So that’s what they’ve decided to commemorate? Yes, apparently. The text on the accompanying plaque explains, “Family ties only go so far. Sheff cooks at the plate, but Uncle Doc needs to learn a lesson: rules are rules!”

A necessary reminder in life, but is this really how they want people to think of Doc? As a one-year veteran’s wayward uncle? It could be worse. They could have shown Doc doing other things. On the other hand, the “Citi” logo on the golf shirt of the security guard who’s part of the installation is raised in sharp relief. There’s no questioning the craftsmanship, only the idea.

Second, the 400th home run of Duke Snider, launched at Crosley Field on June 14, 1963, even more of a milestone in its day than 400 would be now. Few had scaled those homeric heights to that point, and it is indeed worth toasting the erstwhile Duke of Flatbush for his signature stroke in a Mets uniform.

Except that’s not what the statue does. As with Sheffield, we don’t see Snider. We see Sandy Koufax. Koufax didn’t throw the pitch Snider slugged (that was Bob Purkey). Koufax wasn’t in Cincinnati, even if he did attend college there. No, Sandy was shagging fly balls at Dodger Stadium in advance of his club’s game against the Cubs later that night on the West Coast. Thus, that’s what we see — a statue of Sandy Koufax, not Duke Snider. The plaque explains: “The incandescent Koufax glances up at the out-of-town scoreboard and nods approvingly that his old Brooklyn teammate has gone deep. Long live the Dodgers!”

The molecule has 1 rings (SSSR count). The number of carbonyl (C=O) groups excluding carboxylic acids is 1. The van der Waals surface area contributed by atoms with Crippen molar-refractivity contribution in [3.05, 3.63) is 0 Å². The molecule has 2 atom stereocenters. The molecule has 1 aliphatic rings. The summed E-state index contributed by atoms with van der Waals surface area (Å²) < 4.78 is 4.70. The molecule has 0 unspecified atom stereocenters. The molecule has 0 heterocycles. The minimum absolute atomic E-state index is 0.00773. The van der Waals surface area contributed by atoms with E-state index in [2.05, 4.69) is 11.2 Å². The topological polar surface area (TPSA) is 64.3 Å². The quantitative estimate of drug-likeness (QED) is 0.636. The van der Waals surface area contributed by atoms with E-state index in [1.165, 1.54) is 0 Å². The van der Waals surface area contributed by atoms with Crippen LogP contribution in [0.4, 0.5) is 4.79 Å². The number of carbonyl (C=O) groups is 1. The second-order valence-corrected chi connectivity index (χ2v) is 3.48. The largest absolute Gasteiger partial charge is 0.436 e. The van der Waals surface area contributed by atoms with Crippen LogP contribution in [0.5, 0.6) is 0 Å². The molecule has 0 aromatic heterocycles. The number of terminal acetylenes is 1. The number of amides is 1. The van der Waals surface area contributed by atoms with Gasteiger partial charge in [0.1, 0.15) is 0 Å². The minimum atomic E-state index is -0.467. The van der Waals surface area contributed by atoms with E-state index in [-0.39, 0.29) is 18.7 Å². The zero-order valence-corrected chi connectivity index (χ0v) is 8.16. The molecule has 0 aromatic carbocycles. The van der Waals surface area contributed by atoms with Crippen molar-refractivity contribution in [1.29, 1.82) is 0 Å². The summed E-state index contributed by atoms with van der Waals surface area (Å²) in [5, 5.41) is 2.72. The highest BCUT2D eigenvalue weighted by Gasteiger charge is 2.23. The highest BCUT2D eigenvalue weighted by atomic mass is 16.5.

Yes, there’s actually a statue now of Sandy Koufax outside of Citi Field. The same Sandy Koufax who no-hit the Mets and never played for the Mets. The plaque adds Sandy was “the ace of aces” (never mind Seaver) and “a graduate of Lafayette High School” (alma mater of somebody who makes these statue decisions, apparently). Snider’s name is mentioned, but only to confirm that he indeed hit No. 400 as a Met and knew Koufax.

Modern art will be modern art.

Third, the 300th win attained by T#m Gl@v!ne, recorded at Wrigley Field on August 5, 2007.

No, really.

Look, I’m on record on my feelings about Gl@v!ne, if you haven’t inferred it by the preferred spelling, but I won’t argue that a Met winning a 300th game wasn’t, when it happened, special. I won’t even debate that T@m, unlike Gary or Duke, spent considerable time as a Met. Mostly we remember how it ended for him eight weeks later (brrrr…), but history is history. A Hall of Fame-bound pitcher won No. 300 as a Met. I can honestly see celebrating that.

But celebrating it as Milestone Quarry, A Presentation Of Cambridge Paving Stones, has chosen to portray it? Jesus Alou, Jesus Feliciano and Jesus anybody else you care to name is all I can say.

We don’t get a statue of Gl@v!ne in motion at Wrigley. We don’t get a statue of Gl@v!ne accepting congratulations from Billy Wagner, who completed the win for him. No, we get Gl@v!ne signing autographs for kids. A lovely framing device, you say?

He’s wearing a Braves uniform while signing.

A frigging Braves uniform.

The plaque attempts to make sense of it. “Tom [their spelling, not mine] has returned to Shea Stadium as a Brave in 2008 and children of all ages are charmed by the sportsmanship of baseball, one of the many sports whose apparel and accessories can be found at Dick’s Sporting Goods. In any uniform, a good sport is still a good sport!”

Did the Mets get a deal on exclamation points? They certainly seem excited about the choices that inform Milestone Quarry, A Presentation Of Cambridge Paving Stones, and maybe we should be, too. We’ve wanted statues at Citi Field all along, and on the eve of its ninth season, we’ve got them. They’re not the ones any of us would have imagined, but I’ll bet when we see them, we’ll be resisting the impulse to deface them and instead pose for pictures next to them, just as we did with the Shea Apple, just as those with specially marked tickets can still do in the Macintosh Club, provided they’ve consented to the additional photography fee implemented for 2017.

I wish I could say I love these statues. Maybe with time. We’re two days from Opening Day. By Monday it might make sense. Today, who knows what to think?